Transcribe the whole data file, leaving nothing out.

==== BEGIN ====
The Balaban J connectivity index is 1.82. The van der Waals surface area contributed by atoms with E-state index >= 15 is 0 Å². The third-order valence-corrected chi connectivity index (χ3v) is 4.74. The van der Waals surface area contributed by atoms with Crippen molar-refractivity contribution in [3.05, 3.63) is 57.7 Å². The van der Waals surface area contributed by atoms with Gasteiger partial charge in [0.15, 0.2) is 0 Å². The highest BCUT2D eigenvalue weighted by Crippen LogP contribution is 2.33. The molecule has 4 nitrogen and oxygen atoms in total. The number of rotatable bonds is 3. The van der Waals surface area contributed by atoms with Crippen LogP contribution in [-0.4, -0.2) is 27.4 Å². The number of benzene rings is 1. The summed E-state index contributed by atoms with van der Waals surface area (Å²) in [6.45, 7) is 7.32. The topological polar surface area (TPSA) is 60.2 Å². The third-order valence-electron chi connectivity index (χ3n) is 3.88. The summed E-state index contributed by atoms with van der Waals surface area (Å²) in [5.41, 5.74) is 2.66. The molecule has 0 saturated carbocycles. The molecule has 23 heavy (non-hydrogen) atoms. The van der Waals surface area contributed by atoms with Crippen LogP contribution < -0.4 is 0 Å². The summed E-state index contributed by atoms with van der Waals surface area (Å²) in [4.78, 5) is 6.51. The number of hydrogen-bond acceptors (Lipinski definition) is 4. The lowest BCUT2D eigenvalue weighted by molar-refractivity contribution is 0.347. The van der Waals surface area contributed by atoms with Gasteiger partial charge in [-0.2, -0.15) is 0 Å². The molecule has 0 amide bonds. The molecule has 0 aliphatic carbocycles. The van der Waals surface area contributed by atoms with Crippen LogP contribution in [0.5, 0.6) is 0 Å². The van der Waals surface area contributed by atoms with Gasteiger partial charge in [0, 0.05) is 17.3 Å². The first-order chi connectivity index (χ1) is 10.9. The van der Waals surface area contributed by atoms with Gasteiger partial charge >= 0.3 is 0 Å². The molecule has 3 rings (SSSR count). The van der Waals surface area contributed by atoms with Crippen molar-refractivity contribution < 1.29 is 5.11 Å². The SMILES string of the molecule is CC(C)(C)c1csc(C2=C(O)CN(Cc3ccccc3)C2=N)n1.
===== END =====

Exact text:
The Balaban J connectivity index is 1.82. The van der Waals surface area contributed by atoms with E-state index >= 15 is 0 Å². The third-order valence-corrected chi connectivity index (χ3v) is 4.74. The van der Waals surface area contributed by atoms with Crippen molar-refractivity contribution in [3.05, 3.63) is 57.7 Å². The van der Waals surface area contributed by atoms with Gasteiger partial charge in [0.15, 0.2) is 0 Å². The highest BCUT2D eigenvalue weighted by Crippen LogP contribution is 2.33. The molecule has 4 nitrogen and oxygen atoms in total. The number of rotatable bonds is 3. The van der Waals surface area contributed by atoms with Crippen LogP contribution in [-0.4, -0.2) is 27.4 Å². The number of benzene rings is 1. The summed E-state index contributed by atoms with van der Waals surface area (Å²) in [6.45, 7) is 7.32. The topological polar surface area (TPSA) is 60.2 Å². The third-order valence-electron chi connectivity index (χ3n) is 3.88. The summed E-state index contributed by atoms with van der Waals surface area (Å²) in [5.41, 5.74) is 2.66. The molecule has 0 saturated carbocycles. The molecule has 23 heavy (non-hydrogen) atoms. The van der Waals surface area contributed by atoms with Crippen LogP contribution < -0.4 is 0 Å². The summed E-state index contributed by atoms with van der Waals surface area (Å²) in [4.78, 5) is 6.51. The number of hydrogen-bond acceptors (Lipinski definition) is 4. The lowest BCUT2D eigenvalue weighted by molar-refractivity contribution is 0.347. The van der Waals surface area contributed by atoms with Gasteiger partial charge in [-0.2, -0.15) is 0 Å². The molecule has 0 amide bonds. The molecule has 0 aliphatic carbocycles. The van der Waals surface area contributed by atoms with Crippen LogP contribution in [0.5, 0.6) is 0 Å². The van der Waals surface area contributed by atoms with Gasteiger partial charge in [0, 0.05) is 17.3 Å². The first-order chi connectivity index (χ1) is 10.9. The van der Waals surface area contributed by atoms with Gasteiger partial charge >= 0.3 is 0 Å². The molecule has 3 rings (SSSR count). The van der Waals surface area contributed by atoms with Crippen molar-refractivity contribution < 1.29 is 5.11 Å². The SMILES string of the molecule is CC(C)(C)c1csc(C2=C(O)CN(Cc3ccccc3)C2=N)n1.